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Microsoft blocks Chinese dissident's blog
Company says it's complying with communist nation's laws
Microsoft admits it removed the weblog of a dissident Chinese journalist, citing the company's policy of abiding by local laws.
CNET News.com reports that Zhao Jing's blog was removed from Microsoft's MSN Spaces site Dec. 31, according to investigative journalist and former CNN reporter Rebecca Mackinnon.
A Microsoft representative told ZDNet UK yesterday it blocked the blog to make sure its service complied with laws in the communist country.
"MSN is committed to ensuring that products and services comply with global and local laws, norms and industry practices," the representative said.
Most countries, the Microsoft rep continued, "have laws and practices that require companies providing online services to make the Internet safe for local users. Occasionally, as in China, local laws and practices require consideration of unique elements."
But CNET News.com says questions remain as to why a site believed to be hosted in the United States must comply with Chinese law.
Responding to futher questions, Microsoft stated the company is "a multinational business and, as such, needs to manage the reality of operating in countries around the world."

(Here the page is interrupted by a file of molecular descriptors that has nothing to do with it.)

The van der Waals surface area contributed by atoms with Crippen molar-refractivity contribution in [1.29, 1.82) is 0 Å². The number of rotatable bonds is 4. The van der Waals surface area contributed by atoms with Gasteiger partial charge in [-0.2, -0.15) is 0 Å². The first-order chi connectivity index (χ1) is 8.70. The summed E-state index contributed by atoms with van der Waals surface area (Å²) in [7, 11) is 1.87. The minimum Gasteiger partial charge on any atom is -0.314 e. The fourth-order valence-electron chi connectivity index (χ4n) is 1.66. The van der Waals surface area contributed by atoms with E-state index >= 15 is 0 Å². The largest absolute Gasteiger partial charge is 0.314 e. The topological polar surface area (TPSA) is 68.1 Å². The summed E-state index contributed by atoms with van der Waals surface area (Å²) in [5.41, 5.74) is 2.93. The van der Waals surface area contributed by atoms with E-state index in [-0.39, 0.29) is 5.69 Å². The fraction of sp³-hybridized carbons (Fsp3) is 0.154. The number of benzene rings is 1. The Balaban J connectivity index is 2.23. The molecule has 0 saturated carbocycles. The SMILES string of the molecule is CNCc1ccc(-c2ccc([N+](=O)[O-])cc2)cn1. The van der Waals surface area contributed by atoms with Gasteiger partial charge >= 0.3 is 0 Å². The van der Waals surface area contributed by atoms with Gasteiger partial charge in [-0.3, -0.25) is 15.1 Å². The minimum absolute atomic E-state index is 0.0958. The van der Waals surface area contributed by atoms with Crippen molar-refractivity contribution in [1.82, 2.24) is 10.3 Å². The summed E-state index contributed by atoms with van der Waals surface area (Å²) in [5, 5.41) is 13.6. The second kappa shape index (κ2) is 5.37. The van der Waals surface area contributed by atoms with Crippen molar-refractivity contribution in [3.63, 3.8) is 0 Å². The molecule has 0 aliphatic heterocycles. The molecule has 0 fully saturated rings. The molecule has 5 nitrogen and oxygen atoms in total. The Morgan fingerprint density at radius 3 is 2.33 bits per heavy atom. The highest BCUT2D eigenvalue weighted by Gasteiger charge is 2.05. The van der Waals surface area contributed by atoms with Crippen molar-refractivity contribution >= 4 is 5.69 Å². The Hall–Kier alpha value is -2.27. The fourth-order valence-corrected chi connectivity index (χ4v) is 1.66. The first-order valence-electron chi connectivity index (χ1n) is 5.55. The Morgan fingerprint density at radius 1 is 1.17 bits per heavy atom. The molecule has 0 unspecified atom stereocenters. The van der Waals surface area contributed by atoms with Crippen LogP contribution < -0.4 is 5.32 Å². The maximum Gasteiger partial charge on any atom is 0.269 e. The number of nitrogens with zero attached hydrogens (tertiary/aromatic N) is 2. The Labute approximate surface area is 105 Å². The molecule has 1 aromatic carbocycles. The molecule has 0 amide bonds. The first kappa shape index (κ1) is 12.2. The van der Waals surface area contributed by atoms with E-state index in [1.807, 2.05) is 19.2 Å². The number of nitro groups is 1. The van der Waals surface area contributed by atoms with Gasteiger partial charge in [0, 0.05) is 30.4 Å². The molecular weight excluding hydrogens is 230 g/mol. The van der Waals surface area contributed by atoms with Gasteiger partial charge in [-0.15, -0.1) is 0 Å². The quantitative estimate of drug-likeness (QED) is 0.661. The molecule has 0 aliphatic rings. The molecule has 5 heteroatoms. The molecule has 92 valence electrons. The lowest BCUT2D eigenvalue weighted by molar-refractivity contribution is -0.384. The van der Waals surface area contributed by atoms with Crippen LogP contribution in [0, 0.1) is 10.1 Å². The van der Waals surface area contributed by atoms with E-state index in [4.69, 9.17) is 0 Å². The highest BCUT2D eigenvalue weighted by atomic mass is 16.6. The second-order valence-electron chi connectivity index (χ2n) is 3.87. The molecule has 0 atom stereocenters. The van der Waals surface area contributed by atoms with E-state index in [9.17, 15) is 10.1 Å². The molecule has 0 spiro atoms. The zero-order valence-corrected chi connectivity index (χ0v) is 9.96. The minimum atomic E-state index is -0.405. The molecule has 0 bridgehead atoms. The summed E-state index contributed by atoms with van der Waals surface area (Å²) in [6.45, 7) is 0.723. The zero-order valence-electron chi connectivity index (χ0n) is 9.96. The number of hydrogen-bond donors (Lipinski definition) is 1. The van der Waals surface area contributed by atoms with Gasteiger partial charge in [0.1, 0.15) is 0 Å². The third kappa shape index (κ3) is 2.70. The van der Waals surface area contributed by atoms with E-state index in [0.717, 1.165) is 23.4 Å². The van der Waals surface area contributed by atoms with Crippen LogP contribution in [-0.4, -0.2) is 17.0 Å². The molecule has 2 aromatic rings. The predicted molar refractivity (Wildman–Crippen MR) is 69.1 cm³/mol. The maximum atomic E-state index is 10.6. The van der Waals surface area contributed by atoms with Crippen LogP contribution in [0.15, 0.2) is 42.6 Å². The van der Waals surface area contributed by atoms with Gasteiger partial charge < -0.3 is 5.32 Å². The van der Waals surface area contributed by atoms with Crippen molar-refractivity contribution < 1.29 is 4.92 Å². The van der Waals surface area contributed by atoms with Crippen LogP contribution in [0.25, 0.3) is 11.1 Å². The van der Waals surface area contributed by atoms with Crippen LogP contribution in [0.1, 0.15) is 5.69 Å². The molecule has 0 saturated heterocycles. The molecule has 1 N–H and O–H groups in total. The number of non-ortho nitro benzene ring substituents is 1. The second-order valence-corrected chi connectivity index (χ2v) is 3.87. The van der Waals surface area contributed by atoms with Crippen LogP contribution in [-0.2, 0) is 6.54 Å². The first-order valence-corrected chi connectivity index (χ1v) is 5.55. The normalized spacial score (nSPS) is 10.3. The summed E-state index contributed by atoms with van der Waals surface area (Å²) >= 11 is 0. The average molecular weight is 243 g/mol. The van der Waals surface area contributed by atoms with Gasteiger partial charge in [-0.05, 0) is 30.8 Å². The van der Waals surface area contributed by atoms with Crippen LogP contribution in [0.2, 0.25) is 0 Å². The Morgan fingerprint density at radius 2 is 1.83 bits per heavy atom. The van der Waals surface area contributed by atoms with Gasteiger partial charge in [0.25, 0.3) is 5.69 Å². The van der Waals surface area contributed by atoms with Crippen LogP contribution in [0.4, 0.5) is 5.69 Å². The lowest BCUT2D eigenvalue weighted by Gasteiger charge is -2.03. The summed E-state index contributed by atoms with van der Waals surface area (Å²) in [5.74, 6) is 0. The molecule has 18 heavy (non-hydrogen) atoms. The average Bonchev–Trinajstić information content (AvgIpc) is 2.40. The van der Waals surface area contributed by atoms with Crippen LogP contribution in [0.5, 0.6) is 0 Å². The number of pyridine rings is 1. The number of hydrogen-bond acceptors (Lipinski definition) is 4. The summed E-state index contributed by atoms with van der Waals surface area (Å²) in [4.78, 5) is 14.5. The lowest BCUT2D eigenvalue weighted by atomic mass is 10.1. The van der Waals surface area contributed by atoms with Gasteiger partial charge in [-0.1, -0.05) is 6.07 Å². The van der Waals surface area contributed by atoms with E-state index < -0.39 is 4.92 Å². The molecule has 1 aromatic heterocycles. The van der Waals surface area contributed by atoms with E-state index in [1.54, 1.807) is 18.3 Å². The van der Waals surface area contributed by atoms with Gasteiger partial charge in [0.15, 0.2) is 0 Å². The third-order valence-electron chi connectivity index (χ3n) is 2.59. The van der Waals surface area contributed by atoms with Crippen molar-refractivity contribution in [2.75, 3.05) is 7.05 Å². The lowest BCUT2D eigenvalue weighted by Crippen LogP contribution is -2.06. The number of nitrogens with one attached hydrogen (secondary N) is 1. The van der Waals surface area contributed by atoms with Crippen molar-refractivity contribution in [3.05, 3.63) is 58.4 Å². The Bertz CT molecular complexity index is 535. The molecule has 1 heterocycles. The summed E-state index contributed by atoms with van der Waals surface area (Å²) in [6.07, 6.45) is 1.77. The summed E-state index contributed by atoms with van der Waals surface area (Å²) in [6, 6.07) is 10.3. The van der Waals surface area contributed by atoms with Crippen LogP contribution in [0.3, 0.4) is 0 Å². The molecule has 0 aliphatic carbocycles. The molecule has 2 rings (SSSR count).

In June 2005, Microsoft acknowledged it was employing a filter that censored words such as "freedom" and "democracy" from its Chinese MSN portal.
In an e-mail sent to the British tech-news site Silicon.com, Microsoft said it has "the ability to change and update the filter, as needed, to help ensure we abide by the laws, regulations and norms of China."
In September, Yahoo was accused of helping China's state security police track down and jail a dissident. Reporters Without Borders said it had learned Yahoo was approached over the case of Shi Tao, a Chinese journalist. Shi, 37, had posted a copy of an internal Chinese government document banning media comment on the 15th anniversary of the Tiananmen Square massacre.
In 2002, Yahoo began restricting its Chinese results for queries related to the banned religious group Falun Gong. The Internet company signed a pledge to purge its Chinese website of material that China's dictatorship might deem subversive.
China restricts Web surfers by identifying their origin through the Internet protocol, or IP, addresses of each machine.
Last year, Internet giant Google began blocking searches of news stories critical of the China's government.
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